So my mother had to have all the children sitting—we were all scared to death—but I’ll never forget the visuals that would go through your mind as you’re listening to the sound effects, the voices, etcetera, etcetera. And so to me, on paper has the same effect; I read it, and the images are whirring.
Aaron, did you draw from specific historical religious conflicts (the Crusades, etc.) in crafting this future and its defining conflict between the Mithraic cult and the atheists? Or was it more generally inspired by zealotry itself?
Aaron Guzikowski: I think zealotry in general, but certainly the Crusades—definitely in terms of the design, the uniforms. This idea, too, that we keep reaching into Earth’s past to tell the story of the future here a little bit. They are restarting this new planet and [there’s] this kind of mirroring of the ancient history of Earth as this new planet gets started; but also, too, our propensity on Earth for memorializing and worshipping ancient things. The older something becomes, the more mysterious; the more able we are to extrapolate holiness out of it, the less we know about it. So it’s a little bit of all of that in there.
Speaking of the Mithraic cult, the necromancers are terrifying. Ridley, when you were directing the first two episodes and especially directing Amanda Collin as Mother—as this simultaneously destructive force and nurturing force—what were you trying to get out of her performance? You’ve been behind so many iconic android performances over the decades, especially from Ian Holm and Michael Fassbender in the Alien franchise, as well as the Blade Runner films.
Sir Ridley Scott:I knew that there’d be a moment where Mother would move from being a very thoughtful, female version of an android—an AI—and there was a gentle quality to her cadence, and very thoughtful; essentially, [she] would be a great mother. But I also knew that down the line, she would adjust—and could adjust, almost without being able to help herself—into being a kind of weapon. One of the most impressive pieces of sculpture in New York [City] is outside [Rockefeller Center]. Ithas the most incredible statue of a bronze character holding up a giant ball. [Atlas, carrying the world on his shoulders, a collaboration between artists Lee Lawrie and Rene Paul Chambellan.] I used to stare at that thinking, “That’s Mother.” Except, she’ll be supremely female. And so I kind of modeled Mother on that. But she’s pretty impressive, isn’t she? Scary as hell.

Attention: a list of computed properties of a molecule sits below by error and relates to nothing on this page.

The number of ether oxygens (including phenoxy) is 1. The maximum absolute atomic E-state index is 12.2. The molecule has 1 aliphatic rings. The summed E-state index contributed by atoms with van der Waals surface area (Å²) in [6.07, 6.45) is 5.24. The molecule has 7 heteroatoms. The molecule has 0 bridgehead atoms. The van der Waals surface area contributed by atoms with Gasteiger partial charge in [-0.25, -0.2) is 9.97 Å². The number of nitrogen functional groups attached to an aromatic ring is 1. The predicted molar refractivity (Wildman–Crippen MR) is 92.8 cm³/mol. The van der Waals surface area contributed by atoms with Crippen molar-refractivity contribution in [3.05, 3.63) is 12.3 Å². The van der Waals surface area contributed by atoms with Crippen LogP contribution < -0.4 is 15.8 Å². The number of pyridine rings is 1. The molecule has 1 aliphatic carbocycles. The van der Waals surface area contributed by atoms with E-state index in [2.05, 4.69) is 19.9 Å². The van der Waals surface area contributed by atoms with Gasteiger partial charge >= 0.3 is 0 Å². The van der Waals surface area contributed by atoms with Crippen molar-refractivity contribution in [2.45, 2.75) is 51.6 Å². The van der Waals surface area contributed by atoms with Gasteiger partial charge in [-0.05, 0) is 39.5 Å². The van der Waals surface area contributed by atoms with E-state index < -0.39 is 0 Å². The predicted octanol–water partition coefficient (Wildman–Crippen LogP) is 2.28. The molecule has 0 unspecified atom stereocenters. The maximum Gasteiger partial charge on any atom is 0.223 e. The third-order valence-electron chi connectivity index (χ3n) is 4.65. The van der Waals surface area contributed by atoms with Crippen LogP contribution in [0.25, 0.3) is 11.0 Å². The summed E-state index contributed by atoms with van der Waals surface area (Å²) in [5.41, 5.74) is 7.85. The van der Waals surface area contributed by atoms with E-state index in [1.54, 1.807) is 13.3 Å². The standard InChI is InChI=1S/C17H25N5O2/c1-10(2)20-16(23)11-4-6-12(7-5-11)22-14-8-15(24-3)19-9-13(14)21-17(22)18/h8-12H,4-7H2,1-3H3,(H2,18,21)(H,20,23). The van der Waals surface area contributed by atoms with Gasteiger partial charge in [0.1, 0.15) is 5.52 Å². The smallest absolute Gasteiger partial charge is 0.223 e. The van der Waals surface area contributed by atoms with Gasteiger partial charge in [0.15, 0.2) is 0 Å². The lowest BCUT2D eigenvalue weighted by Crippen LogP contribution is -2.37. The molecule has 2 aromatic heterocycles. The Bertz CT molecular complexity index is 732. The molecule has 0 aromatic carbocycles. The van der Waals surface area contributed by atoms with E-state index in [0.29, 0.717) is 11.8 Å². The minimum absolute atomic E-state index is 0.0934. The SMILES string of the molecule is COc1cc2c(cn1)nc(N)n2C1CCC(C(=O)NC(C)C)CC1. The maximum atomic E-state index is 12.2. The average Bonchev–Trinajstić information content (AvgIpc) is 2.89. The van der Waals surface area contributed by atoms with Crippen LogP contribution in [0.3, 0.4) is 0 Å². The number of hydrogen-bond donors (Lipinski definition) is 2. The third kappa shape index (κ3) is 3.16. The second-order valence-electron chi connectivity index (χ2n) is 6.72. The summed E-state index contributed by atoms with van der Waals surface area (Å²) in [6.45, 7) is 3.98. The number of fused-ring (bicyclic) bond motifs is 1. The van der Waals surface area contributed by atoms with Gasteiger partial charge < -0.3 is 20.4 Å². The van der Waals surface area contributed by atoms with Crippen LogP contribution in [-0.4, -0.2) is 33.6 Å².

Aaron, with Prisoners and now Raised by Wolves, you’ve created these genre stories about the lengths that parents will go to for their children. We see that with Mother and Father obviously, but also with Marcus and Sue. What is it about those stories that compels you?
Aaron Guzikowski: I do like characters who are pushed to do something no matter what, where you have no choice: You are essentially being tasked with rescuing some part of yourself—that connective tissue between the parent and the child, in that they are kind of the same being in some sense, so stories like that interested me on that level. And here too, just the whole idea of creators and their creations; I think as it applies to AI, but even as it applies to human parents and their children: We have the genetics, the stuff that they’re born with, the stuff that they come out already ready-made; and then the environmental stuff, what we choose to then teach them, how we direct them. But also at the same time, they come from us, so the way we see them is completely clouded by our own ego on some level. I love taking all of that stuff and infusing it into this story, because I think it kinda supercharges everything. It’s such a primal thing, parents and their children; as I said, it’s almost like it’s a part of yourself. So in terms of the storytelling, it definitely opens up a lot of interesting doors.
Raised by Wolves premieres its first three episodes September 3 on HBO Max.